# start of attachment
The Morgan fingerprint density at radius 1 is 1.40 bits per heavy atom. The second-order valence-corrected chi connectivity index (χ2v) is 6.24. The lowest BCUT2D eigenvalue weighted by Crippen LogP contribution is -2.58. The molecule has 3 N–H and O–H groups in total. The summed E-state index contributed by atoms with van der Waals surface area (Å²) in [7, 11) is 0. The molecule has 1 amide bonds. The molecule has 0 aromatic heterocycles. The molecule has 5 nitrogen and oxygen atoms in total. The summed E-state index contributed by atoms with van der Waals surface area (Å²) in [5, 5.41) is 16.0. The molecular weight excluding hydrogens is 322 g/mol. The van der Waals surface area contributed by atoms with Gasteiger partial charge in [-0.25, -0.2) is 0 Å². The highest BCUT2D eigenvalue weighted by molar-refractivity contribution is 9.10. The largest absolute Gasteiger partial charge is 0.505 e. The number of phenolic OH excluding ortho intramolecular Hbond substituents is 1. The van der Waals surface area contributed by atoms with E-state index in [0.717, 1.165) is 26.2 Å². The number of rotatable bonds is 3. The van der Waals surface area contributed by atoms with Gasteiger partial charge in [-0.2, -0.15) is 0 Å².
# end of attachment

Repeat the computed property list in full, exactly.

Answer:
The Morgan fingerprint density at radius 1 is 1.40 bits per heavy atom. The second-order valence-corrected chi connectivity index (χ2v) is 6.24. The lowest BCUT2D eigenvalue weighted by Crippen LogP contribution is -2.58. The molecule has 3 N–H and O–H groups in total. The summed E-state index contributed by atoms with van der Waals surface area (Å²) in [7, 11) is 0. The molecule has 1 amide bonds. The molecule has 0 aromatic heterocycles. The molecule has 5 nitrogen and oxygen atoms in total. The summed E-state index contributed by atoms with van der Waals surface area (Å²) in [5, 5.41) is 16.0. The molecular weight excluding hydrogens is 322 g/mol. The van der Waals surface area contributed by atoms with Gasteiger partial charge in [-0.25, -0.2) is 0 Å². The highest BCUT2D eigenvalue weighted by molar-refractivity contribution is 9.10. The largest absolute Gasteiger partial charge is 0.505 e. The number of phenolic OH excluding ortho intramolecular Hbond substituents is 1. The van der Waals surface area contributed by atoms with E-state index in [0.717, 1.165) is 26.2 Å². The number of rotatable bonds is 3. The van der Waals surface area contributed by atoms with Gasteiger partial charge in [-0.2, -0.15) is 0 Å².